"N-no. There's a kid down here. Old man out on a drunk, nice kid. Had tough luck. He was crying a little when I passed; hungry. I aim to give him the bread."
Christ's bread! Donley was shaken as by a mystic presence, a third Guest, at that oilcloth-covered table. "Let's both take him our bread. We've got plenty without it. I'll wrap up my pie, too."
They wrapped up the food and carried it out with them. The old man led the way to where the boy stood with a few papers that he was trying to sell.
"Here, kid, eat this," said the old man proudly.
The boy began to greedily eat the bread; then he stopped, and called a dog that hung back in the alley; a frightened, lost dog, as one could see at a glance. "Here, Jack, you can have half," he said.
Christ's bread! Ah! Yes! It would go to the four-footed brother, too.
The kid stood up gamely now, and began to cry out his papers. He sold three while they watched.
"Good-by," said Donley to the old man. "There is a job for you somewhere. You'll find it soon; just hang on. You know"—his voice sank to a whisper—"what we have eaten is Christ's bread. A lady told me so when she gave me the dollar. We're naturally bound to have good luck."
"Yes sir," agreed the old man. "I've thought of a new place where maybe they need a night watchman. I wouldn't ask much pay. It would be a warm place to stay, though, and I'd earn enough to buy my eats. Yes sir, we're just naturally bound to have good luck."
Donley parted with his pensioners and went his way. He, too, had thought of a new place to ask for a job. He was turned down, but somehow it didn't hurt so much this time, and as he was going out the man said: "Come hack next week. Maybe things will open up a little by that time!'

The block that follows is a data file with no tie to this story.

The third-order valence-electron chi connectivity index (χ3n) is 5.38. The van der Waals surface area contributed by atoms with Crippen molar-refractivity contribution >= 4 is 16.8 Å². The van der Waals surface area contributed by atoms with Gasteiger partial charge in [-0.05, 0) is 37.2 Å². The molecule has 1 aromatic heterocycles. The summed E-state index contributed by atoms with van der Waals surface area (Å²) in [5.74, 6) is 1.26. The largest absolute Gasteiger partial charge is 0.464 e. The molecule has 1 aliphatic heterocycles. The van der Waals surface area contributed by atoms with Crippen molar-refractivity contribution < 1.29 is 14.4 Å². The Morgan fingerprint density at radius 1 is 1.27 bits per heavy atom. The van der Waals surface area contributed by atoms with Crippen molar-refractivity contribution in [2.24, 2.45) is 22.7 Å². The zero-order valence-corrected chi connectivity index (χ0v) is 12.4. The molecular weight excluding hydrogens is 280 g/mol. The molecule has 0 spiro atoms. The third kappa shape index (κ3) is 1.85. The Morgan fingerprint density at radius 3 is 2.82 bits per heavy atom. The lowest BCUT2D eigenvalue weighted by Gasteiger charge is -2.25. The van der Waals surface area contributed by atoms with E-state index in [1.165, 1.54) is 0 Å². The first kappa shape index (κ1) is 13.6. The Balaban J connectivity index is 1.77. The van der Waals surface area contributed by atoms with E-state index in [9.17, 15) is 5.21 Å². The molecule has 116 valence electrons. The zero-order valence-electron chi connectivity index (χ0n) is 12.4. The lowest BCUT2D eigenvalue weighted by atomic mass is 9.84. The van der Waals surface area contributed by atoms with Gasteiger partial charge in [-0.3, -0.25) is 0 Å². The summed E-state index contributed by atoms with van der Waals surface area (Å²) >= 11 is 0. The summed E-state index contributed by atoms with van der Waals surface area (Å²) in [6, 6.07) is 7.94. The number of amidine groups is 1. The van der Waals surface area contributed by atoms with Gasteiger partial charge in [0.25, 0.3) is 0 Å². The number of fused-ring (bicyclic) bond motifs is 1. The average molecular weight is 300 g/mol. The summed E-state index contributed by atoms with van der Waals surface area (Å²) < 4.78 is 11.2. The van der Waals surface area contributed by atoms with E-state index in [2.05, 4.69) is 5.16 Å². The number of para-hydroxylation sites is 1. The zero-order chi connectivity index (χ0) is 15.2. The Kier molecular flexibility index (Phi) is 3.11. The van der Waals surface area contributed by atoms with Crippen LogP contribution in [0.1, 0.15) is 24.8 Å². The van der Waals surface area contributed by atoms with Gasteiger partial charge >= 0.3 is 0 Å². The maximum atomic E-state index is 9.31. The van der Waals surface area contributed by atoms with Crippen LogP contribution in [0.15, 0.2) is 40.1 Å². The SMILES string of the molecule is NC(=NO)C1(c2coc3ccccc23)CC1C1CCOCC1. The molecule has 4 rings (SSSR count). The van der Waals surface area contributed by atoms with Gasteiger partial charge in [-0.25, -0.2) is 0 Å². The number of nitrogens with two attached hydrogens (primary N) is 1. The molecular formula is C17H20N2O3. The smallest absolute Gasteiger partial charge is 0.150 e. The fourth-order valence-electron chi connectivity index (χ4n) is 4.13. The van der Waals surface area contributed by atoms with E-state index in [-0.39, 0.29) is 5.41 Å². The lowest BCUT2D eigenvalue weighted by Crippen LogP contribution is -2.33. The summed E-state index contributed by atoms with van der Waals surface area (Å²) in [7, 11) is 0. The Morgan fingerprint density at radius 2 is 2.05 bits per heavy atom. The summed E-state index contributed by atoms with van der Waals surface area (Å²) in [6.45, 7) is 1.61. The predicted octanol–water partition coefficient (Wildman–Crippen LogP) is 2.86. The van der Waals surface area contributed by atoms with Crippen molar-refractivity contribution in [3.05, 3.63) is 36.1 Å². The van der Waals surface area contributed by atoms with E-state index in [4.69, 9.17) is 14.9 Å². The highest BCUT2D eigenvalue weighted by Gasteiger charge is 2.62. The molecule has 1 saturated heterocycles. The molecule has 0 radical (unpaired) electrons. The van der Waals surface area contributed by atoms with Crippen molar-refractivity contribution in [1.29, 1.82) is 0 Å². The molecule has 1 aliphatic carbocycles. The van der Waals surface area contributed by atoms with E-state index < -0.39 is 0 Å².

As he turned away from the shop he noticed that the lost dog was following him. "Did you know furnished the grub, old fellow? I haven't got any more. But don't worry; we'll have more tomorrow."
In fondling the dog he felt a narrow strap around his neck, and found a license tag and an address.
"You're in luck," he said to the dog. "Someone wants you. Guess you'll eat tomorrow, all right. Come along, I'll take you home."
It was a long walk uptown, but after a while the dog was barking madly at a door which was opened by a starched, disapproving maid.
"Come in," she said coldly to Donley. "The master will see you. He told me to bring in the person who brought the dog home."
Donley hesitated. He could hardly say to this stranger that he had had to do it because he had eaten Christ's bread.
"He followed me from down in the market district. I stopped to pat him and I found the tag. I like dogs. wanted to bring him back to his own folks."
The keen-eyed man had meant to say sharply,"Didn't you steal him for the sake of the reward?" But he didn't say it. There was something of dignity about Donley that day. Instead, the man found himself saying, "I advertised in last night's paper. Ten dollars reward."
"I didn't know—I didn't see the paper. It wasn't for the reward—"
"I can see that. I'm glad it came to you. Thanks, and good luck to you."
Donley looked at the bill in his hand, half dazed. "I don't like to take it. I just wanted to do the dog a good turn,"
"Take it along. What you did is worth more than that to me. And if you want a job, come to my office tomorrow, I may have something for you."
Donley walked down the avenue, the bill clutched in his hand. A miracle! Had he been down and out, hopeless? There was Christ's bread. It had multiplied like the loaves and fishes that he had read about in the country Sunday School long ago, long, long ago. Once one had eaten it, one didn't need to be afraid of going hungry any more. There was enough of that bread for all. Here were courage, and a job, and a new chance, and always something to pass on to the other hungry ones. Oh, something more than the bread that one could see!
And the world could not beat the man who had eaten holy bread!